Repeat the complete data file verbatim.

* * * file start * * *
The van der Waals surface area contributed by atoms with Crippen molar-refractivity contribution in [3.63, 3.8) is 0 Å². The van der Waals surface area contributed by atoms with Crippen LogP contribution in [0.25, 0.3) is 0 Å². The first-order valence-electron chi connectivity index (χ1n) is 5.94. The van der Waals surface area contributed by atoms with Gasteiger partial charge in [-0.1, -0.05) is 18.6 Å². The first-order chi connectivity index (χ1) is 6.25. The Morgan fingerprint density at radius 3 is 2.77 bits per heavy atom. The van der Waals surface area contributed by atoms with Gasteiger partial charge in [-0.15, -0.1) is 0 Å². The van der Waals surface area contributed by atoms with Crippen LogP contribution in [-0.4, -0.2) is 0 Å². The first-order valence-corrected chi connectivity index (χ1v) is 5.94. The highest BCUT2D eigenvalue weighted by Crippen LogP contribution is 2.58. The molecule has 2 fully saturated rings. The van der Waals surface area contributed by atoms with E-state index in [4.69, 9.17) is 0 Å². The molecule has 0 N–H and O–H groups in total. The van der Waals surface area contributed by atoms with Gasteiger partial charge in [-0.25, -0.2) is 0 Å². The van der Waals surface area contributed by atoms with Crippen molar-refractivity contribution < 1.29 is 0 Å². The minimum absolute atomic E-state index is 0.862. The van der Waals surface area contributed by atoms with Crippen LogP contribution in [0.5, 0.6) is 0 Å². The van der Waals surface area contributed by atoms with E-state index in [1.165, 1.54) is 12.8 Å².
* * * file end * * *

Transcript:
The van der Waals surface area contributed by atoms with Crippen molar-refractivity contribution in [3.63, 3.8) is 0 Å². The van der Waals surface area contributed by atoms with Crippen LogP contribution in [0.25, 0.3) is 0 Å². The first-order valence-electron chi connectivity index (χ1n) is 5.94. The van der Waals surface area contributed by atoms with Gasteiger partial charge in [-0.1, -0.05) is 18.6 Å². The first-order chi connectivity index (χ1) is 6.25. The Morgan fingerprint density at radius 3 is 2.77 bits per heavy atom. The van der Waals surface area contributed by atoms with Gasteiger partial charge in [-0.15, -0.1) is 0 Å². The van der Waals surface area contributed by atoms with Crippen LogP contribution in [-0.4, -0.2) is 0 Å². The first-order valence-corrected chi connectivity index (χ1v) is 5.94. The highest BCUT2D eigenvalue weighted by Crippen LogP contribution is 2.58. The molecule has 2 fully saturated rings. The van der Waals surface area contributed by atoms with E-state index in [4.69, 9.17) is 0 Å². The molecule has 0 N–H and O–H groups in total. The van der Waals surface area contributed by atoms with Gasteiger partial charge in [-0.25, -0.2) is 0 Å². The van der Waals surface area contributed by atoms with Crippen molar-refractivity contribution < 1.29 is 0 Å². The minimum absolute atomic E-state index is 0.862. The van der Waals surface area contributed by atoms with Crippen LogP contribution in [0.5, 0.6) is 0 Å². The van der Waals surface area contributed by atoms with E-state index in [1.165, 1.54) is 12.8 Å².